Sarah Palin's Chances of Beating Opponents in Alaska, According to Polls

As Alaska holds a special election primary on Saturday to begin the process of determining who will serve out the remainder of deceased GOP Representative's Don Young's term, Sarah Palin appears well-positioned to move on to the next round. But it's less clear whether she can ultimately win the seat.

Palin quickly threw her hat in the ring alongside 47 other candidates to replace Young, who died in March. While the field is crowded, and Alaska has implemented a ranked-choice voting system, Palin's name recognition appears to be giving her at least some advantage in the race.

The prominent Republican served as Alaska's governor from 2006 to 2009. She rose to national prominence in 2008 when Republican presidential candidate John McCain chose her as his vice presidential running mate. The GOP ticket ultimately lost to former President Barack Obama and former Vice President Joe Biden, who is now serving as president.

In the special election primary to replace Young, the top four vote-getters will move on to a special general election on August 16, which will also coincide with state's normal primary election this year. Palin is expected to finish in the top four on Saturday, according to recent polls and analysts' predictions. Whether she goes on to win is more difficult to assess in a crowded field with a ranked-choice system.

Early results reported by the Associated Press on Sunday morning showed Palin taking an early lead. With a little more than 54 percent of the votes counted, the Republican candidate had garnered nearly 30 percent. Her nearest competitor was just over 10 points behind.

Sarah Palin
Former Alaska Governor Sarah Palin, a Republican, is running to fill the seat left vacant by GOP Representative Don Young's death in March. Above, Palin speaks with reporters as she leaves federal court on February 14 in New York City. Michael M. Santiago/Getty Images

A poll carried out by Remington Research Strategies for Must Read Alaska from April 7 to 9 showed Palin leading the pack of House candidates. The former GOP governor had the support of 31 percent of respondents while independent candidate Al Gross came in second with 26 percent. Nick Begich came in third at 21 percent. The survey had a margin of error of plus or minus 3.1 percent.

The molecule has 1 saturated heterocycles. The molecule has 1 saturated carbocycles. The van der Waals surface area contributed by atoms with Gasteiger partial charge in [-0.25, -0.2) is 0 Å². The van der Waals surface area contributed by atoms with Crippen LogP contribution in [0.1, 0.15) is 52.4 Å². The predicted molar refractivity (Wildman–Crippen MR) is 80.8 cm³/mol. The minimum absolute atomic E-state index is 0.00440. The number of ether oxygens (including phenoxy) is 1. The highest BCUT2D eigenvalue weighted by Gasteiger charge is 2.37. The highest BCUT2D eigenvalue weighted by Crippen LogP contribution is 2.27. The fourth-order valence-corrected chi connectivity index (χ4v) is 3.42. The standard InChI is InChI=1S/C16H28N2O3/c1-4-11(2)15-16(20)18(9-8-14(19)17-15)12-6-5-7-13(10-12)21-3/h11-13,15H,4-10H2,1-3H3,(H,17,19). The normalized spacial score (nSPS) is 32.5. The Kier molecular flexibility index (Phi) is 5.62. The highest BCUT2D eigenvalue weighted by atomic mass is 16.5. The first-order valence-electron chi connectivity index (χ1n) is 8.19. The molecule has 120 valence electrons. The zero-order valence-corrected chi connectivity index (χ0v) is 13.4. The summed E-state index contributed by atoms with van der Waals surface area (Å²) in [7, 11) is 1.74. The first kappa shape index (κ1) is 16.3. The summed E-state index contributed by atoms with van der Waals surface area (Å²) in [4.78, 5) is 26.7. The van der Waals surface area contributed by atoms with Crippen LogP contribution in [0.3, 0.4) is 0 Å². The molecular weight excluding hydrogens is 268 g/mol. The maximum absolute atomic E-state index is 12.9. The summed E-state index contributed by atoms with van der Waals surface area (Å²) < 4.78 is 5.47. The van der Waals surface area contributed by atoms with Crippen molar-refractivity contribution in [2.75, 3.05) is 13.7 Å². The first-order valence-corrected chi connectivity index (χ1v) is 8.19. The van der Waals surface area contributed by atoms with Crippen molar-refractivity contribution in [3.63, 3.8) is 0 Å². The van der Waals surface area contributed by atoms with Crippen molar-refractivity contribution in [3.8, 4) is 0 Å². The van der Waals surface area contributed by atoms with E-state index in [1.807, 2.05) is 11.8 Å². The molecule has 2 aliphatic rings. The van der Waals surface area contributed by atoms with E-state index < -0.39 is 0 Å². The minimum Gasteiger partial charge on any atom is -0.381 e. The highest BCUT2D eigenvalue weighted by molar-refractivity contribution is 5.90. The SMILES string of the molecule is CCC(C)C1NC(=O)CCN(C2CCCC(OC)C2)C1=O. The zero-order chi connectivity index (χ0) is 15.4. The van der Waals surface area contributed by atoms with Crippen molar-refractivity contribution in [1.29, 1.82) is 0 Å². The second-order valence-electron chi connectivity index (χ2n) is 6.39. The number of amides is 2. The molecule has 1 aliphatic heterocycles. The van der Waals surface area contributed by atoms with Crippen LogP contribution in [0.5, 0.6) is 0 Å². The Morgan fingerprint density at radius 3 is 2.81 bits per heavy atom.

Survey results by Change Research, sponsored by pro-Democratic group 314 Action, found Palin with 30 percent support in the first round of voting compared to Gross' 33 percent. After the second round, Palin tied Gross—with both candidates garnering 35 percent support. Notably, Gross ran as a Democrat for Senate in Alaska in 2020. The poll included 728 likely special election voters.

Another poll by Alaska Survey Research in early May showed Palin making the top four, but eventually getting eliminated in the ranked-choice system. That survey included 605 likely special election voters and had a margin of error of plus or minus 4 percent.

In the first round, Palin finished with 19 percent. Begich came in second at 16 percent and Gross finished third at just 13 percent. The poll then gave respondents four scenarios including Palin and three other candidates. In all four, Begich ultimately came out on top.

The same poll found that a majority of Alaska's likely voters had a negative view of Palin. The former governor was viewed positively by just 36 percent of respondents, compared to 59 percent who had a negative view of her.

Meanwhile, Palin has been endorsed by former President Donald Trump, who easily carried the northwestern state in 2016 and 2020. However, Alaska has voted for GOP presidential candidates in every presidential election since it became a state in 1959, with the exception of Democratic President Lyndon Johnson in 1964, so Trump winning there is not particularly remarkable.

Update 6/12/22, 8:20 a.m. ET: This story has been updated with the news that Palin took an earlier lead as the votes were counted in the race.